In last week’s Globe & Mail (online here), internet freedom guy Lawrence Lessig was advising online gambling operators. They had better become legally compliant, he was telling them. Because the technology is such that uses are going to be measured, and the public supports controls on gambling. Which means, if the online gambling operators try to avoid measurement and control, law enforcement will hunt them down. What they should focus on, apparently, is working for laws that allow regulated online gambling to continue.
Sounds sound to me. The law professor has always seemed to accept that if people say to hell with the law online, the law will surrender to them. He’s had a hard time getting beyond that romantic notion, cutting-edge in the 1990s but now old and out of touch, that the law is not going to apply in cyberspace.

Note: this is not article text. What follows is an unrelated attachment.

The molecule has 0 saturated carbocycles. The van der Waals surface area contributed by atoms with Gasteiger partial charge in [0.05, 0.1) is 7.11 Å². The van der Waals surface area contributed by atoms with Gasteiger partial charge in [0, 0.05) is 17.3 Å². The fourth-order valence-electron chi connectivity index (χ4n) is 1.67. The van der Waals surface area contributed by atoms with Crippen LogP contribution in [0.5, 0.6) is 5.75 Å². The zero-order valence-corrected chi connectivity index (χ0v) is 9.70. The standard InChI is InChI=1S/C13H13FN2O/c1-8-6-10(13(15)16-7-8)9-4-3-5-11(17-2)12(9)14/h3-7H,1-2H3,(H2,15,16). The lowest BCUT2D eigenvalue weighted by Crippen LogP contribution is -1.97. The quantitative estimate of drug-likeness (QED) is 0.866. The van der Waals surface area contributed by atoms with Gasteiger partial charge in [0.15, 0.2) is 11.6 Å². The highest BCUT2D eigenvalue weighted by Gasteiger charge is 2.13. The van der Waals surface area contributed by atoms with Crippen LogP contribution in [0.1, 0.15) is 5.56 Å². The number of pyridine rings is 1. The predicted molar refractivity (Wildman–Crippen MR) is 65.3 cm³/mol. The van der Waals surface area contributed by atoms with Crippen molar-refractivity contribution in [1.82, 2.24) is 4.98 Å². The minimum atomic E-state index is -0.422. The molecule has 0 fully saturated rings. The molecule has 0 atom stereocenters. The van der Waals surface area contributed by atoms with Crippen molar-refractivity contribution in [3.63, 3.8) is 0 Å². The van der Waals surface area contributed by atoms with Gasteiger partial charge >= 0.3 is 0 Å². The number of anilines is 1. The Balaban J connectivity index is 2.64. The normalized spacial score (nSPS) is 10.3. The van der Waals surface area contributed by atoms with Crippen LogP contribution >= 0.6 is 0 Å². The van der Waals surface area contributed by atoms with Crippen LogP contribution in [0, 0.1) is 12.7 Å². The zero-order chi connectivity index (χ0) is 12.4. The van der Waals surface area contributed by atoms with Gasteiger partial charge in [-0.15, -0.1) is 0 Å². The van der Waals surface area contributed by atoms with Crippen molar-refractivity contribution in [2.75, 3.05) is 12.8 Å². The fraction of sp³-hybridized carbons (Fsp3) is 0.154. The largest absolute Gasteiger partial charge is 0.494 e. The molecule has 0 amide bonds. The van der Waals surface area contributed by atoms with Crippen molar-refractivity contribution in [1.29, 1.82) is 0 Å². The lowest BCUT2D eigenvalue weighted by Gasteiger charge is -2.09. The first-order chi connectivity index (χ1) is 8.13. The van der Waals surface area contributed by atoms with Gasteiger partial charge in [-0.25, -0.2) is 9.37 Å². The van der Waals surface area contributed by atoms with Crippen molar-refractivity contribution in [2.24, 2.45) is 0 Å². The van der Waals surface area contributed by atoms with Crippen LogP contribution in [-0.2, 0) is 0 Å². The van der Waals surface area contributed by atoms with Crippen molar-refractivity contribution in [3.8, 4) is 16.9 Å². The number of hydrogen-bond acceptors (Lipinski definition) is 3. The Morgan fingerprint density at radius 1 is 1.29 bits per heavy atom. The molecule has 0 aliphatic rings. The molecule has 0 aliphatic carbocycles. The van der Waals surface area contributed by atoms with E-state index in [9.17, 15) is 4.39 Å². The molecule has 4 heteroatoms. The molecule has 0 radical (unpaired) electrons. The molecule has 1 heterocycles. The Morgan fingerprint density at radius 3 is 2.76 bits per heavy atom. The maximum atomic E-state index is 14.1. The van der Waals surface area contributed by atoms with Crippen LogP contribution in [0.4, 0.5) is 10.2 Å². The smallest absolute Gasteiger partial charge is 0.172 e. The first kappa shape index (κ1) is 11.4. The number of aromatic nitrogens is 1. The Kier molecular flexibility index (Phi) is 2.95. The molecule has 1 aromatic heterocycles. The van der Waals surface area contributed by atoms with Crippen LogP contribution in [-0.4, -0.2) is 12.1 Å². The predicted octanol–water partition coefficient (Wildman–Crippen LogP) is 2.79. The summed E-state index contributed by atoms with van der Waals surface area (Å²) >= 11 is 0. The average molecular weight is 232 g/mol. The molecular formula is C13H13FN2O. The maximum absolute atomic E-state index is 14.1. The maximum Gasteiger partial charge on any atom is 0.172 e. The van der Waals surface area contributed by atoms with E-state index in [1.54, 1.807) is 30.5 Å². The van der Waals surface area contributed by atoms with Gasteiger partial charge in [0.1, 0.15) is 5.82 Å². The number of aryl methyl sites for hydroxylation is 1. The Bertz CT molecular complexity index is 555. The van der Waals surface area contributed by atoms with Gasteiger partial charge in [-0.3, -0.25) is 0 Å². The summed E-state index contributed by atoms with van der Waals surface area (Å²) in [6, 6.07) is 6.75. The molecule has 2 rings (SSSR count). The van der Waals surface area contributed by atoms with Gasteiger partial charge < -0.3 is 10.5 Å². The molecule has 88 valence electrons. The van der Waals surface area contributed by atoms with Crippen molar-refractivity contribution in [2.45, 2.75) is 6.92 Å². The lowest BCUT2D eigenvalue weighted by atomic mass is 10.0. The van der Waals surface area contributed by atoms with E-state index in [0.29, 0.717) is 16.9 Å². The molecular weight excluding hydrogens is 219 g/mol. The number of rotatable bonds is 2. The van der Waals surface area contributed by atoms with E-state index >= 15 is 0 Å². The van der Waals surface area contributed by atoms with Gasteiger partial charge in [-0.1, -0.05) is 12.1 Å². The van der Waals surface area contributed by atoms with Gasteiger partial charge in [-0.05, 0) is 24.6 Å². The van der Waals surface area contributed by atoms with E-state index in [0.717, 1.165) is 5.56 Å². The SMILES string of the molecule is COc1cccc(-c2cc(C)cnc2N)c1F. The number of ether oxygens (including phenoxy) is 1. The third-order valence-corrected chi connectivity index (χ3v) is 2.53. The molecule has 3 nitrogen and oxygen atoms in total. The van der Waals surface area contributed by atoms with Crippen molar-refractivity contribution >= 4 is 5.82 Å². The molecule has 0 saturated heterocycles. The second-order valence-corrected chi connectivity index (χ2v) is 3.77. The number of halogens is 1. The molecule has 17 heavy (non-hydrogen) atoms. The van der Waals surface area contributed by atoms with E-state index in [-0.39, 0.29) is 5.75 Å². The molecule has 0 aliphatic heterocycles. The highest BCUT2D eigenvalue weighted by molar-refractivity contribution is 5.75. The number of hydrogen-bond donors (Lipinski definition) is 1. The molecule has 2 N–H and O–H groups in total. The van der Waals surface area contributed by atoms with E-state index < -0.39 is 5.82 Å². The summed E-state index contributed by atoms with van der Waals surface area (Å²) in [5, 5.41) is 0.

His advice to the gambling industry advice suggests he’s coming around. The law does apply. Things do get measured, and it’s counterproductive to seek to cover up one’s online activities.
Access and licensing, he seems to be proposing for the online gambling world. It’s where music downloading and digital uses of copyright ought to be going too. Lessig has long lamented the legal pursuit of Napster, Kazaa and their ilk. He’s raged against record companies that take legal action against downloaders. But controls that allow those who provide value to be rewarded for what they provide are fair, feasible and need not threaten a culture based on access. I wish he’d say so.